Yachtbuilding: Court of Appeal considers implied duty of cooperation in shipbuilding contract
Chris Kidd discusses the case of Swallowfalls Ltd v. Monaco Yachting & Technologies S.A.M. & Anor.
In a decision relevant to both buyers and builders of yachts, the English Court of Appeal considered whether a loan for the construction of a luxury yacht was repayable “on demand” and decided it was. This was significant for the buyer, who had made the loan to the builder to help it complete the construction work, because it meant that when the builder defaulted on the loan, the buyer was entitled to demand full and immediate repayment of the total amount due.
One interesting point that arose out of this case was that the court agreed with the builder that it was appropriate to imply a provision into the loan agreement and shipbuilding contract that the buyer would cooperate with the builder in confirming the completion of milestones in the construction process. The English Court will only imply terms into a contract in very limited circumstances and the fact that it did so here is noteworthy.
Background and issues
The construction of the 71.5m superyacht Project NATO was commissioned by a company connected to Nathaniel Rothschild. The contract price was to be paid in 11 instalments when the builder had achieved certain milestones in the yacht’s construction. The builder’s subcontractors had difficulties performing their obligations and the builder obtained interim finance from the buyer in order to ensure completion of the yacht.
The buyer provided the interim finance as advances on the milestone instalments before they became due. Upon completion of each milestone, and the buyer’s countersignature of the corresponding stage certificate, the outstanding loan would be reduced by the amount of the relevant instalment.
Disputes subsequently arose and the buyer claimed the balance of the loan and exercised its right to complete the yacht elsewhere. The builder argued that the balance of the loan was significantly less than that claimed by the buyer because:
(a) the buyer failed to countersign a stage certificate upon the achievement of a milestone; and
(b) the buyer failed to follow the contractual mechanism for buyer-requested variations.
It was alleged that repayment of the loan was delayed as a result of these failures by the buyer, so that additional interest became payable.
The builder argued that it should be implied into the loan agreements between the parties that:
(i) the buyer would not prevent or delay the builder from completing the milestones under the shipbuilding contract and thereby repaying the loan; and/or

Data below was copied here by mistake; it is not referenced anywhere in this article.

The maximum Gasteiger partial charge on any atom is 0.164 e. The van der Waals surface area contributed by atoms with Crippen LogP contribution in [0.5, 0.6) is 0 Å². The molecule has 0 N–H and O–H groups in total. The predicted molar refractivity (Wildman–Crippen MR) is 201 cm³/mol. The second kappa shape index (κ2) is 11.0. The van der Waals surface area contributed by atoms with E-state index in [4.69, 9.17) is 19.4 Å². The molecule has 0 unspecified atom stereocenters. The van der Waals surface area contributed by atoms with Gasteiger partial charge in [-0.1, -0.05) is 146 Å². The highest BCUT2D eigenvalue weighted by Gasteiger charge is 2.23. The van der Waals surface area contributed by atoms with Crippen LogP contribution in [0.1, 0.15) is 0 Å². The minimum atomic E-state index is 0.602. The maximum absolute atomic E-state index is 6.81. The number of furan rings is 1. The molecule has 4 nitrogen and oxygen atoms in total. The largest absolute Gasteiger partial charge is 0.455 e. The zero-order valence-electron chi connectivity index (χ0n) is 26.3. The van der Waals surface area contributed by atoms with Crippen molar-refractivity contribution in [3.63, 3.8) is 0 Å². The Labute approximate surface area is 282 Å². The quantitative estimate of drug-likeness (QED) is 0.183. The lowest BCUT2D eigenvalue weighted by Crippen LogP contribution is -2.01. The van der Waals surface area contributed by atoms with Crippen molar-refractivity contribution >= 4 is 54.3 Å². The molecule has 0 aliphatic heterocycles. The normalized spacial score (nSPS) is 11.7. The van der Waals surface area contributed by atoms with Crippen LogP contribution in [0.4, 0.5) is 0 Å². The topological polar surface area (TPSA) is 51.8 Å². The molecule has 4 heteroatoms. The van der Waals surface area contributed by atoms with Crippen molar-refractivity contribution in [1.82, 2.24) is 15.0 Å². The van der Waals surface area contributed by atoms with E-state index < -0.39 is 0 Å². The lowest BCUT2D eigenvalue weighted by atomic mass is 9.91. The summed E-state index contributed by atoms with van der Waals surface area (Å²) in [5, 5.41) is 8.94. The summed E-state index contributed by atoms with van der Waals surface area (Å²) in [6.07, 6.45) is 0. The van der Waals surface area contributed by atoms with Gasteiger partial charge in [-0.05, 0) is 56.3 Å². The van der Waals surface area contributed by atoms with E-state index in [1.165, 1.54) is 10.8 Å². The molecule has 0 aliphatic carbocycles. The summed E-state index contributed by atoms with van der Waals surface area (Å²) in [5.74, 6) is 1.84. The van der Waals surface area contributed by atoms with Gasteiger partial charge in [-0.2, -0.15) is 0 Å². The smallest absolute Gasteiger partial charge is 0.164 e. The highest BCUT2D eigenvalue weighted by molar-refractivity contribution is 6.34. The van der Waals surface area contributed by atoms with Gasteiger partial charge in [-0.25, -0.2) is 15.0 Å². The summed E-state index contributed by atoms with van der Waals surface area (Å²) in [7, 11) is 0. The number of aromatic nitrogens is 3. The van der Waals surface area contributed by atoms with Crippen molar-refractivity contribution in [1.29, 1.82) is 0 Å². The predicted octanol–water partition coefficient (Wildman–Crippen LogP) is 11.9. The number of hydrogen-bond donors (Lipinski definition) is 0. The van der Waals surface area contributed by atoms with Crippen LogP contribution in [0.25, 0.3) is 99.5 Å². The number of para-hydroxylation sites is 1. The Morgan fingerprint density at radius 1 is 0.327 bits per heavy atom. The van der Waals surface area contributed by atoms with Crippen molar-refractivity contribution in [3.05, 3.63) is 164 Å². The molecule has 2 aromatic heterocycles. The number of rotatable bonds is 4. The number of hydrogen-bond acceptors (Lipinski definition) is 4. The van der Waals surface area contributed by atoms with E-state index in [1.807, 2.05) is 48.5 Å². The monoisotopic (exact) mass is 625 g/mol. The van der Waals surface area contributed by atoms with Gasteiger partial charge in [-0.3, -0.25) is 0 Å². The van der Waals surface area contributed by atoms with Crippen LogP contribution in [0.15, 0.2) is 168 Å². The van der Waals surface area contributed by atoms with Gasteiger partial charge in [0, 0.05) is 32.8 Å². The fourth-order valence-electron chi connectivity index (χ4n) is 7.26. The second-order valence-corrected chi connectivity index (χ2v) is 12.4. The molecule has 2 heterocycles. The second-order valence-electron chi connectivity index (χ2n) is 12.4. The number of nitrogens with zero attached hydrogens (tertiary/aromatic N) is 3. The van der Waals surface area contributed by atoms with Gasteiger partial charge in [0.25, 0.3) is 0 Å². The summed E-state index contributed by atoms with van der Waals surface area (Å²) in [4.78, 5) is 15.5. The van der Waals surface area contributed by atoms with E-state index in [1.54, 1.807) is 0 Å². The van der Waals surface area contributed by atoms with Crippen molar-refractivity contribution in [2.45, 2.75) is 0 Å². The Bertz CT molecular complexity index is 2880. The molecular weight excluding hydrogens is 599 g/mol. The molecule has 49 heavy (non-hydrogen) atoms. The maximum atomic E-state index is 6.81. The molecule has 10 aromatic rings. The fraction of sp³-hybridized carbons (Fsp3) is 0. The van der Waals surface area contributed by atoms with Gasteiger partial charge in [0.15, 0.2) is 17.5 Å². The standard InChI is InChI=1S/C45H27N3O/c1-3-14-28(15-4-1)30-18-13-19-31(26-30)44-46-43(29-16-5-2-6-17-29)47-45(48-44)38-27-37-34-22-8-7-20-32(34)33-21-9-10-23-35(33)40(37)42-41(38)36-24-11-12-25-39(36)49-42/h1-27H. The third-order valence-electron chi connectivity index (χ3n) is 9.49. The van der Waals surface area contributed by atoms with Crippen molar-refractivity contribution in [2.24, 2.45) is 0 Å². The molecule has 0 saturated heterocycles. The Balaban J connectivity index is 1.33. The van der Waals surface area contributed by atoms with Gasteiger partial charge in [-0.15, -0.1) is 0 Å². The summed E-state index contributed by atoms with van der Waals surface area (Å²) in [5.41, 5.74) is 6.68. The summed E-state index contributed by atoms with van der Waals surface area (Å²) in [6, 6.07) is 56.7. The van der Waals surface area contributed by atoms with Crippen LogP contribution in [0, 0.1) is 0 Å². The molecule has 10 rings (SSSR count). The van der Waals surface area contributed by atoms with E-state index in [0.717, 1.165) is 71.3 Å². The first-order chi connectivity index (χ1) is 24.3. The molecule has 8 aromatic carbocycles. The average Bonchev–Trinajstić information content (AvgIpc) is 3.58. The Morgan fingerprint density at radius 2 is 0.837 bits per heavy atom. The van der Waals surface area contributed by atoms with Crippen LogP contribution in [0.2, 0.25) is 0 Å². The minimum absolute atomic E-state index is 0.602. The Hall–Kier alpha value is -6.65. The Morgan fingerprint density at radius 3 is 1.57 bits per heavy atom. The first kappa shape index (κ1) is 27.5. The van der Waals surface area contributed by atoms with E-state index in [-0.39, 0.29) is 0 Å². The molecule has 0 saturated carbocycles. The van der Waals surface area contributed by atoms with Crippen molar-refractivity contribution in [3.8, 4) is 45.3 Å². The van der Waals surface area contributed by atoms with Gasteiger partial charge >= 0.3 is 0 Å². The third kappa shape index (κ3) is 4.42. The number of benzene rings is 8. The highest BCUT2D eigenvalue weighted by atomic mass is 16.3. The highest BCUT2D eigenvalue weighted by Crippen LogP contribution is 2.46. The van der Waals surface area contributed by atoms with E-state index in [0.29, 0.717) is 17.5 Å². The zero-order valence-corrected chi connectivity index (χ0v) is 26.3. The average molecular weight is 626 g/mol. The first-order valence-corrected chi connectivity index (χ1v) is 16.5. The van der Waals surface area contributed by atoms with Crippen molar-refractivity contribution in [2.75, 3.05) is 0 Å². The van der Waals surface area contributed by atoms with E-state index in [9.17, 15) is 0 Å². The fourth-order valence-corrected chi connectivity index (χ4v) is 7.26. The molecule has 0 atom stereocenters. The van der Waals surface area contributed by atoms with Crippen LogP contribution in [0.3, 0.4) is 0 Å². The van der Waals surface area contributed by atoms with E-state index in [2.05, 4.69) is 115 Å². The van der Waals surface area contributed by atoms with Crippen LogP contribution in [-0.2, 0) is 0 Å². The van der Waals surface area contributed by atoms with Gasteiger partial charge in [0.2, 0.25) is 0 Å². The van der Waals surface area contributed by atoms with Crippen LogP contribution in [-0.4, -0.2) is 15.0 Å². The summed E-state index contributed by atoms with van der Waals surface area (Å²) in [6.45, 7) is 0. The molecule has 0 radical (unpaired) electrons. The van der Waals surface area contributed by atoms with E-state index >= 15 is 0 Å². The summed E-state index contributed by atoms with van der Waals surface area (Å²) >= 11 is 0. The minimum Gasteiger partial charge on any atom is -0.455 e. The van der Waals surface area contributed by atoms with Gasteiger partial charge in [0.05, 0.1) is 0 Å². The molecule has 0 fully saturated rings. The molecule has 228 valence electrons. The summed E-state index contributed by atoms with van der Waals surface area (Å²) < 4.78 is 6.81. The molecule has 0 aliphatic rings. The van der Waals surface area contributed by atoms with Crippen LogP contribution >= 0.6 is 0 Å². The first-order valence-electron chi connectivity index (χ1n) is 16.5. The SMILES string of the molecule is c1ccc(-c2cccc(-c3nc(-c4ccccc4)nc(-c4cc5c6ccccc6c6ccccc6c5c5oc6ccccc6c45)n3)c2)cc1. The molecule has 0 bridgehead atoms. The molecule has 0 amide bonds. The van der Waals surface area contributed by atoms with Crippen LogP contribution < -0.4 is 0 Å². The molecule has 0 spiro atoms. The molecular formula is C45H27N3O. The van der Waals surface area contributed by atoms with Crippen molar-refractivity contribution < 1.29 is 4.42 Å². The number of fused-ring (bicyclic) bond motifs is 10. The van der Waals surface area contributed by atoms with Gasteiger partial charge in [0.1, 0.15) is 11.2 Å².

(ii) the buyer would cooperate with the builder to confirm the meeting of milestones under the shipbuilding contract and, in particular, to counter-sign stage certificates.
The judge at first instance gave summary judgment in favour of the buyer. The matter went to appeal.
The Court of Appeal decision
The Court of Appeal held that the first term should not be implied but that the second term should because it “will do all that is required to make the contract work”. The Court of Appeal commented that:
“The second proposed implied term is an ordinary implication in any contract for the performance of which co-operation is required. A shipbuilding contract is such a contract since … the builder only earns a stage payment when the buyer’s representative signs a certificate that the relevant stage or milestone has been achieved. If the relevant milestone has in fact been reached, the buyer must so certify as part of his implied obligation to co-operate in the performance of the contract. Similarly if the buyer proposes a variation and the builder notifies the buyer of the impact in price, performance and delivery, the buyer must co-operate to agree, propose an alternative solution or abandon the proposed variation. If this is not spelled out in the contract expressly, a duty to co-operate in the project will be implied.”
It is not controversial that the buyer has a duty to cooperate by countersigning stage certificates upon the achievement of milestones. Otherwise, the buyer could suspend payment by refusing to certify those milestones.
What is more controversial is the comment that if the buyer proposes a variation and the builder notifies the buyer of the impact on the price, performance and delivery, the buyer must cooperate to agree, propose an alternative solution or abandon the proposed variation and that, if this is not spelled out in the contract expressly, it will be implied.
Some contracts provide that the builder is required to follow the buyer’s variation instructions while awaiting a response (with the time, cost or other consequences being determined later) or that, if the buyer fails to respond within a particular period, the proposed variation will be withdrawn. Even without such provisions, the builder may be required to continue construction in accordance with the original specification unless and until any variation is agreed. In all these cases, an implied duty on the buyer to cooperate by agreeing, proposing an alternative solution or abandoning the proposed variation, may not be necessary in order to make the contract workable.
It is unlikely that the court will imply such a duty to cooperate in all shipbuilding contracts as a matter of general principle. So where the buyer proposes a variation and the builder notifies the buyer of the impact on the price, performance and delivery, it will depend on the particular facts of the case as to whether the buyer must cooperate to agree, propose an alternative solution or abandon the proposed variation. However, this case could introduce some uncertainty as to when a duty of cooperation will be implied and time will tell how it will be treated by the courts in subsequent cases.
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Solicitor, Ince & Co
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